While you are coming up with your list of boy names and girl names, on every late night trip to the bathroom, remember that this can be practice for waking up a few times a night for midnight feeds in the next few months. Your breasts have never been bigger and you feel like you are carrying around two gunny sacks filled with cream, but your body is just getting ready to feed your baby for as long as you choose.
What’s happening with you
You are probably experiencing some apprehension about what labor may be like. Is it going to turn out like your mom’s delivery with you that took 20 minutes or is it going to be the 2 day ordeal it was with your brother? While you can plan every move from now to the birth, it’s always good to be prepared for those unforeseen surprises that can throw a wrench into any event.
This is a good time to research what your pain relief options are. The whole natural childbirth movement that is taking India by storm may be scary but deserves some attention. If going au naturel is not an option, then discuss your pain medications with your doctor to become aware of their side effects. Keep your near and dear ones informed of your progress so that they can be available for you in case you need the moral support.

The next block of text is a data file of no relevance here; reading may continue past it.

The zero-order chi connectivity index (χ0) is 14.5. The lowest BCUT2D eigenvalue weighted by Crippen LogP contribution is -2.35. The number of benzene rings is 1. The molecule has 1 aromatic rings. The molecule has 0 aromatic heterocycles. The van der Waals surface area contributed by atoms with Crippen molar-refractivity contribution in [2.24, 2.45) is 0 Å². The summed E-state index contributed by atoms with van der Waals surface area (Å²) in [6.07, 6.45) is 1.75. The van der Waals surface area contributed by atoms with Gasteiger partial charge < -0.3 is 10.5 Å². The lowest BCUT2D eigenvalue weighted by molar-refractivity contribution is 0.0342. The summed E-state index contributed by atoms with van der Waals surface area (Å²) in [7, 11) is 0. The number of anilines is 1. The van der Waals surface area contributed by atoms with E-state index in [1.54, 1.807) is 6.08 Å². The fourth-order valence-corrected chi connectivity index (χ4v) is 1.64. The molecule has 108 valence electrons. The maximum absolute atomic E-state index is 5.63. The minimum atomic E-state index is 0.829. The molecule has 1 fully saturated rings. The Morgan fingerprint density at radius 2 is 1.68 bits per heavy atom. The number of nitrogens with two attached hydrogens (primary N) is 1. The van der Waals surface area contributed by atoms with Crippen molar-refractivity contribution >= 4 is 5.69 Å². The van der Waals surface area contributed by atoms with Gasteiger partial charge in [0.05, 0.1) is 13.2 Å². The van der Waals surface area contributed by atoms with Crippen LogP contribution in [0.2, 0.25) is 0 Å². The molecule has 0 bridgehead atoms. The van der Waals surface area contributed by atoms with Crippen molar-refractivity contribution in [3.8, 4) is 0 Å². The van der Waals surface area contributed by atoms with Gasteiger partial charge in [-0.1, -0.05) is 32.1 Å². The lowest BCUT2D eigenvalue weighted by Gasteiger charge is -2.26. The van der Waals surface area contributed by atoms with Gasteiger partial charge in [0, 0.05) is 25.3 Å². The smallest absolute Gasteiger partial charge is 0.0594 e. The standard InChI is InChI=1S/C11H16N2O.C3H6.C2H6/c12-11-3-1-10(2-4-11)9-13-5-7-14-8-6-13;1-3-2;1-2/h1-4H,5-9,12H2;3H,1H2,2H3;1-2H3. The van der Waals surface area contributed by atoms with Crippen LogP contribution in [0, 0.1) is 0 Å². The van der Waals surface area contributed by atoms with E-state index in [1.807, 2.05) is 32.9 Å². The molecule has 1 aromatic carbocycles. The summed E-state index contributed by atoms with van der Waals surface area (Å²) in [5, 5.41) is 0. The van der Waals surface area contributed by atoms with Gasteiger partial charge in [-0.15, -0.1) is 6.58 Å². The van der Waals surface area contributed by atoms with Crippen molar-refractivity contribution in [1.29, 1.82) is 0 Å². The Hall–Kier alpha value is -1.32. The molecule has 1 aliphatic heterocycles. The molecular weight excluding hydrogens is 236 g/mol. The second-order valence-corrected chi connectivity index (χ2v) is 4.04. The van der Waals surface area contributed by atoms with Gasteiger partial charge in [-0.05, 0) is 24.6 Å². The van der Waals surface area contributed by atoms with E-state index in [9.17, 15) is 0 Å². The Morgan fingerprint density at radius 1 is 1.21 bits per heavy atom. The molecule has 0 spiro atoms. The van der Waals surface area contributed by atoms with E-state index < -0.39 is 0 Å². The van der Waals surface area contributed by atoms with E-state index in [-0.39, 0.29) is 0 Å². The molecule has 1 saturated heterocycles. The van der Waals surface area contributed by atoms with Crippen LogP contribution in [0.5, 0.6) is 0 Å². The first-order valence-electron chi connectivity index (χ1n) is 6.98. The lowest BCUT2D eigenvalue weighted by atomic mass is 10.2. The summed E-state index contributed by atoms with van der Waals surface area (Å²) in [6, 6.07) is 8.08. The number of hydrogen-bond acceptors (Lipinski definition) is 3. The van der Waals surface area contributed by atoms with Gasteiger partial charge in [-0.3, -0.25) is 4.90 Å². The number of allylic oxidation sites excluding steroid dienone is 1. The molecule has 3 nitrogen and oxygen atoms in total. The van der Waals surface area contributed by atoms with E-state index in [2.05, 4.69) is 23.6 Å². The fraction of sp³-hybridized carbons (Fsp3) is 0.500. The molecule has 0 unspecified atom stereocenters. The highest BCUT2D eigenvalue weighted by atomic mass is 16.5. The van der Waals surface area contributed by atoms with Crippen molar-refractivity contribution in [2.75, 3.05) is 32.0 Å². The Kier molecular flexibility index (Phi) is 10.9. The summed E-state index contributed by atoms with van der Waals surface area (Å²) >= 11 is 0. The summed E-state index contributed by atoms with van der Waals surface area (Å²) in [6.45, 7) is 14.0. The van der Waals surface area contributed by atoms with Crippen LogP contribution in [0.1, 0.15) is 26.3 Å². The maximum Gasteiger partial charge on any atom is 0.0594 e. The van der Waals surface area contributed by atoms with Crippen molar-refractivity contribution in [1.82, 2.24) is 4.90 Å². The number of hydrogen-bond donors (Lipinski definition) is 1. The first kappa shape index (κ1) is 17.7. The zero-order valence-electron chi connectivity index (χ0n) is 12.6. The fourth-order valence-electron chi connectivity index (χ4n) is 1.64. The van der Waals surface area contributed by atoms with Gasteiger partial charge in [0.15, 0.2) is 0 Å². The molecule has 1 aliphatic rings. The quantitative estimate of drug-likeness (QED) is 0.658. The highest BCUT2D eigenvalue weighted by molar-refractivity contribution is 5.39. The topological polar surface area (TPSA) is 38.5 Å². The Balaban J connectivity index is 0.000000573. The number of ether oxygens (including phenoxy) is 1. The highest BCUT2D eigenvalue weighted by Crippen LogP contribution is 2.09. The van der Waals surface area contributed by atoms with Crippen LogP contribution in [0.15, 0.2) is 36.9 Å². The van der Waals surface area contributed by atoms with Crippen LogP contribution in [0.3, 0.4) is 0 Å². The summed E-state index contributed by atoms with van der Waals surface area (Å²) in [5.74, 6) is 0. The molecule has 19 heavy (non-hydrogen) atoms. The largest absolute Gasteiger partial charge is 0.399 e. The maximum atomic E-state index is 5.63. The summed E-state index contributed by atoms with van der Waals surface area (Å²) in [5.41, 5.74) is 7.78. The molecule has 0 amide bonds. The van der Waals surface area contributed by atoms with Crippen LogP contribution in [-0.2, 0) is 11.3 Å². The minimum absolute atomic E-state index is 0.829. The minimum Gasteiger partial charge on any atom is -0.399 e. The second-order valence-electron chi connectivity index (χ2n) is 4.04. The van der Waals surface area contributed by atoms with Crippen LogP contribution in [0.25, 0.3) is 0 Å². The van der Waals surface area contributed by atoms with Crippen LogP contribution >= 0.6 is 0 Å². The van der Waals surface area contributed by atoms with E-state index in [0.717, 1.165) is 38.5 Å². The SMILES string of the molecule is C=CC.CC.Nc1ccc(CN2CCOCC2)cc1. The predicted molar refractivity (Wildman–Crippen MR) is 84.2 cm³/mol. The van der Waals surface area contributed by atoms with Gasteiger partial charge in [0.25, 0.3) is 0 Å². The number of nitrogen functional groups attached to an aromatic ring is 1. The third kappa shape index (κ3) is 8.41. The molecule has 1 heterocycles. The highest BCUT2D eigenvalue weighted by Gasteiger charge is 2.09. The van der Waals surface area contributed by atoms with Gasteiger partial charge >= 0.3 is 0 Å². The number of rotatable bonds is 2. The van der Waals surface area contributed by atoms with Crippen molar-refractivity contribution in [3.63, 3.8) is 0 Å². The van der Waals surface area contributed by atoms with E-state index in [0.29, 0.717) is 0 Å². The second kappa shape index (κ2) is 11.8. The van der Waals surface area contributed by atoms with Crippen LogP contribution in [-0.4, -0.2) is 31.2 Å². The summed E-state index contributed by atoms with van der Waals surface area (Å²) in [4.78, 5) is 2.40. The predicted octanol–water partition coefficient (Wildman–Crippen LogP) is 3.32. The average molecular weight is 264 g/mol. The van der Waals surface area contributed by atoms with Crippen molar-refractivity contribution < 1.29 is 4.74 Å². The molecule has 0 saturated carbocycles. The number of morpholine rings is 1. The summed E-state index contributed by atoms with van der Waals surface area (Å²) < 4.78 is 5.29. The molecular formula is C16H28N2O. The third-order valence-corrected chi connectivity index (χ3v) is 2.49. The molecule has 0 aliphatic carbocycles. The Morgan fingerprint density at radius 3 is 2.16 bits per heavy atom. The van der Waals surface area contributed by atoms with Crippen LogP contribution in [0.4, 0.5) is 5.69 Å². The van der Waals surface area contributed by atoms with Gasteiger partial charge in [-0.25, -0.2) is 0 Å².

Continue to maintain your healthy eating habits along with moderate exercise. DHA-filled foods such as fish and eggs are a sensible addition to your diet. The last few weeks are all about weight gain, both yours and the baby’s, so make sure that you get the poundage from the right sources.
What’s happening with your baby
This is an important time in your pregnancy as you pass on antibodies to the baby to build his immune system. This will become vital in the first year as your baby fights off germs that may be encountered. You may also be surprised that although the blows to your ribs are fewer and far between than before, the jabs may still pack a punch because you have a lot more baby and a lot less amniotic fluid left to cushion the blows.
The best news this week is that the baby’s lungs are almost fully mature which means that if you were to give birth this week, your baby should have little to no trouble breathing on his own; at the most some help from the neonatal pulmonologists before he is home with you! You may also be surprised how well your baby reacts to light, as much as shying away from the light when it is shined on your belly!
The pliability of your baby’s bones is just right for making its way down your birth canal. At 17 1/2 inches long and 4 1/2 pounds (2.03 kg) in weight, your baby is what a chef may refer to as “well done”!